I have been asked this question more times than I can count during my career. More often, it is stated to me as fact, as in “well my child is over twelve, so he/she gets to decide who he/she wants to live with.” This belief is based on a misinterpretation of a very real Texas Family Code statute concerning the wishes of a child twelve or older.
Here is what Texas Family Code Section 153.009 says Continue reading →
Texas divorce lawyers frequently refer to the “SPO” which is short for the Texas Standard Possession Order. This statute defines a default visitation schedule that is presumed to be in the child’s best interest. While this presumption is rebuttable under certain circumstances, my guess is that the Standard Possession Order (or some slightly modified version of it) is the visitation schedule in 90% or more of the divorce cases in Texas.
For most people getting divorced is a gut-wrenchingly painful process. For those with children, it can be even more painful as you witness the negative impact that the separation, divorce and many other divorce-related changes have on your children. As a divorce lawyer for over 20 years I have seen many clients struggle with this issue. As a divorced parent myself I can attest that this was one of the most difficult parts of the process.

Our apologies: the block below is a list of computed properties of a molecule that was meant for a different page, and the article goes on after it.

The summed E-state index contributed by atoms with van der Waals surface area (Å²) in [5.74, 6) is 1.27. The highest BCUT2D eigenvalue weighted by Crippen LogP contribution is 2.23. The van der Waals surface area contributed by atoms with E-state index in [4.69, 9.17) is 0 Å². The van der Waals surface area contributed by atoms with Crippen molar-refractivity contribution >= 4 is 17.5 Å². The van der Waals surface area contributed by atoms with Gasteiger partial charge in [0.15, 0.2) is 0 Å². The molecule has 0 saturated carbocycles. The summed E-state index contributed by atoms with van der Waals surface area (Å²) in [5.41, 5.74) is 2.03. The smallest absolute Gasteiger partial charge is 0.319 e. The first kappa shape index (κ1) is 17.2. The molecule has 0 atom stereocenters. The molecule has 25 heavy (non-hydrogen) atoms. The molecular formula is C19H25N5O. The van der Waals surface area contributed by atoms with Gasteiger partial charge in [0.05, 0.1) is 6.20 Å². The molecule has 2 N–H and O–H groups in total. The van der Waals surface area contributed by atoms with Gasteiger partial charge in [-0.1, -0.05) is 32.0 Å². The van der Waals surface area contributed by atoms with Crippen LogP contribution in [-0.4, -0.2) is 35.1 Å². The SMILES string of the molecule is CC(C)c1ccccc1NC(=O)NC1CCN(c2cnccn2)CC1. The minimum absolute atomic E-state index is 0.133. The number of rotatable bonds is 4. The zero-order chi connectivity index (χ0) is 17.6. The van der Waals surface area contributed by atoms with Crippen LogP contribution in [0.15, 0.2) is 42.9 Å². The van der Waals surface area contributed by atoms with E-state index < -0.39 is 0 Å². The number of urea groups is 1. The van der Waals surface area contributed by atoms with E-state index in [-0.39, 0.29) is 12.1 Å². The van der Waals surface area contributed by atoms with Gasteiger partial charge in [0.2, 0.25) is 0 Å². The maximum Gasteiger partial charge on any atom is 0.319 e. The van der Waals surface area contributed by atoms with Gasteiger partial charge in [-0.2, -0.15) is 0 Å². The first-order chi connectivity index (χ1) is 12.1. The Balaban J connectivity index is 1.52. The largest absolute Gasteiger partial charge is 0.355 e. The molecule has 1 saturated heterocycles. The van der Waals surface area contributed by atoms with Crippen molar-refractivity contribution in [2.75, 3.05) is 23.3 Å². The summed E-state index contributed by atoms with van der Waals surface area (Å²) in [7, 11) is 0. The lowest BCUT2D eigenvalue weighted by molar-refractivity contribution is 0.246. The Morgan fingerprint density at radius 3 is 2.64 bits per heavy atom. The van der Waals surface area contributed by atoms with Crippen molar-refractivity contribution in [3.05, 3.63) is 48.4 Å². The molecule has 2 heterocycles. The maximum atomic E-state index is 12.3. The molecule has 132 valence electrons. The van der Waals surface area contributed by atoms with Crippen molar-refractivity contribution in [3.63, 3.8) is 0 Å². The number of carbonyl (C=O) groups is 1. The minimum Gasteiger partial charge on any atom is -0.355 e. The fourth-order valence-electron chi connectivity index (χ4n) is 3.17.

One of the most significant events of the divorce process is the beginning – specifically, Continue reading →
When should you hire a family law attorney and when is it okay to use an online divorce form website to save a little money? This article will provide a few pointers to help you decide whether to do it yourself or retain an attorney.
What Does it Mean to Use an Online Divorce Form Website?
Essentially, using an online form website in your family law case means that you will represent yourself – you are acting as your own attorney. All of the online divorce form sites have disclaimers making it clear that they are not your attorney and that they are just preparing documents on your behalf. While it is your constitutional right to act as your own attorney, there are some significant risks involved that should be evaluated before Continue reading →